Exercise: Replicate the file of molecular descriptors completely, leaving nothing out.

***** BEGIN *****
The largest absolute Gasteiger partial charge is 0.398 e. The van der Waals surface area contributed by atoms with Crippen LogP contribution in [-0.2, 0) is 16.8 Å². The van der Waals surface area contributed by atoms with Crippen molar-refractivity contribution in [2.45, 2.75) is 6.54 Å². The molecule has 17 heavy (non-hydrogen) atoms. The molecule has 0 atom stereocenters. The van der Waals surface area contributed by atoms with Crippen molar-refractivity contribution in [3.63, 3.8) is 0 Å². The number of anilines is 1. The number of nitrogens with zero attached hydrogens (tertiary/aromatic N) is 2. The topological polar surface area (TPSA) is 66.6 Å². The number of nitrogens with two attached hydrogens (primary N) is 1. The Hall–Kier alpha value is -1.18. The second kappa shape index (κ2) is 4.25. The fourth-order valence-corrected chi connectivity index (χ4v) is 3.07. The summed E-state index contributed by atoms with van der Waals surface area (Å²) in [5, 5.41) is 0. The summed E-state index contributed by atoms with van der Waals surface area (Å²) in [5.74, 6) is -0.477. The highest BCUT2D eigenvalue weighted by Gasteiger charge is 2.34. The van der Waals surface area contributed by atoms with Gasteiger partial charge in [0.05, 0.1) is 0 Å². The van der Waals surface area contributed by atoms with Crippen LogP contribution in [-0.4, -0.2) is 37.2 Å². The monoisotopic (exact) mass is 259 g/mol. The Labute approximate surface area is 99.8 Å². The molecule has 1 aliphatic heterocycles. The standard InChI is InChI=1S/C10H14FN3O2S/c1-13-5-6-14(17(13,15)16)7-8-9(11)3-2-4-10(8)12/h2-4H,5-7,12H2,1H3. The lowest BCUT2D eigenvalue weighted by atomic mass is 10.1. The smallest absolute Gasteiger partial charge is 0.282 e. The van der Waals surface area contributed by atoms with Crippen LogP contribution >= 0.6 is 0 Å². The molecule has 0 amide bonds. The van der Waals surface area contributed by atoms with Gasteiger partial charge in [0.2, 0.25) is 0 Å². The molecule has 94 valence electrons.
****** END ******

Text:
The largest absolute Gasteiger partial charge is 0.398 e. The van der Waals surface area contributed by atoms with Crippen LogP contribution in [-0.2, 0) is 16.8 Å². The van der Waals surface area contributed by atoms with Crippen molar-refractivity contribution in [2.45, 2.75) is 6.54 Å². The molecule has 17 heavy (non-hydrogen) atoms. The molecule has 0 atom stereocenters. The van der Waals surface area contributed by atoms with Crippen molar-refractivity contribution in [3.63, 3.8) is 0 Å². The number of anilines is 1. The number of nitrogens with zero attached hydrogens (tertiary/aromatic N) is 2. The topological polar surface area (TPSA) is 66.6 Å². The number of nitrogens with two attached hydrogens (primary N) is 1. The Hall–Kier alpha value is -1.18. The second kappa shape index (κ2) is 4.25. The fourth-order valence-corrected chi connectivity index (χ4v) is 3.07. The summed E-state index contributed by atoms with van der Waals surface area (Å²) in [5, 5.41) is 0. The summed E-state index contributed by atoms with van der Waals surface area (Å²) in [5.74, 6) is -0.477. The highest BCUT2D eigenvalue weighted by Gasteiger charge is 2.34. The van der Waals surface area contributed by atoms with Gasteiger partial charge in [0.05, 0.1) is 0 Å². The van der Waals surface area contributed by atoms with Crippen LogP contribution in [-0.4, -0.2) is 37.2 Å². The monoisotopic (exact) mass is 259 g/mol. The Labute approximate surface area is 99.8 Å². The molecule has 1 aliphatic heterocycles. The standard InChI is InChI=1S/C10H14FN3O2S/c1-13-5-6-14(17(13,15)16)7-8-9(11)3-2-4-10(8)12/h2-4H,5-7,12H2,1H3. The lowest BCUT2D eigenvalue weighted by atomic mass is 10.1. The smallest absolute Gasteiger partial charge is 0.282 e. The van der Waals surface area contributed by atoms with Crippen LogP contribution >= 0.6 is 0 Å². The molecule has 0 amide bonds. The van der Waals surface area contributed by atoms with Gasteiger partial charge in [0.2, 0.25) is 0 Å². The molecule has 94 valence electrons.